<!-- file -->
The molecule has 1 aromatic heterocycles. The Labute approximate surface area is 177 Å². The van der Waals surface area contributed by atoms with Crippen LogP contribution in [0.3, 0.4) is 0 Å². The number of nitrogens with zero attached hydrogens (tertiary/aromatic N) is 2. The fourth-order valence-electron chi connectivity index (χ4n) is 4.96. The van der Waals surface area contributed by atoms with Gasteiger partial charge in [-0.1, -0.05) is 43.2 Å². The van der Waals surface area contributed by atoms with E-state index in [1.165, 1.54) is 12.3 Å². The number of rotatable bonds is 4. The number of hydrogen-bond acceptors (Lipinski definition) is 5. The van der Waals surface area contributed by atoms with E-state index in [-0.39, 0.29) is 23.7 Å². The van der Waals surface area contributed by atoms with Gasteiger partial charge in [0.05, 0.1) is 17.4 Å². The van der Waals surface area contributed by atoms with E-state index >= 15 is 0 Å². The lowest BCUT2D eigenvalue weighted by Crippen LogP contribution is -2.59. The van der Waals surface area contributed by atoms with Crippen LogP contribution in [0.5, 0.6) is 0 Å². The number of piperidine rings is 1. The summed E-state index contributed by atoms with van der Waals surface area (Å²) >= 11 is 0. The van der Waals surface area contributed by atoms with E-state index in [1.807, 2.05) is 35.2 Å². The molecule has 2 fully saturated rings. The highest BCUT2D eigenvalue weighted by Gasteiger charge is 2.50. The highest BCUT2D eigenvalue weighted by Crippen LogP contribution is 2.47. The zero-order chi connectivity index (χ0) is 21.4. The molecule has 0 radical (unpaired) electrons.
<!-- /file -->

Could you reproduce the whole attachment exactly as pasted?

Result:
The molecule has 1 aromatic heterocycles. The Labute approximate surface area is 177 Å². The van der Waals surface area contributed by atoms with Crippen LogP contribution in [0.3, 0.4) is 0 Å². The number of nitrogens with zero attached hydrogens (tertiary/aromatic N) is 2. The fourth-order valence-electron chi connectivity index (χ4n) is 4.96. The van der Waals surface area contributed by atoms with Gasteiger partial charge in [-0.1, -0.05) is 43.2 Å². The van der Waals surface area contributed by atoms with E-state index in [1.165, 1.54) is 12.3 Å². The number of rotatable bonds is 4. The number of hydrogen-bond acceptors (Lipinski definition) is 5. The van der Waals surface area contributed by atoms with E-state index in [-0.39, 0.29) is 23.7 Å². The van der Waals surface area contributed by atoms with Gasteiger partial charge in [0.05, 0.1) is 17.4 Å². The van der Waals surface area contributed by atoms with E-state index >= 15 is 0 Å². The lowest BCUT2D eigenvalue weighted by Crippen LogP contribution is -2.59. The van der Waals surface area contributed by atoms with Crippen LogP contribution in [0.5, 0.6) is 0 Å². The number of piperidine rings is 1. The summed E-state index contributed by atoms with van der Waals surface area (Å²) >= 11 is 0. The van der Waals surface area contributed by atoms with E-state index in [1.807, 2.05) is 35.2 Å². The molecule has 2 fully saturated rings. The highest BCUT2D eigenvalue weighted by Gasteiger charge is 2.50. The highest BCUT2D eigenvalue weighted by Crippen LogP contribution is 2.47. The zero-order chi connectivity index (χ0) is 21.4. The molecule has 0 radical (unpaired) electrons.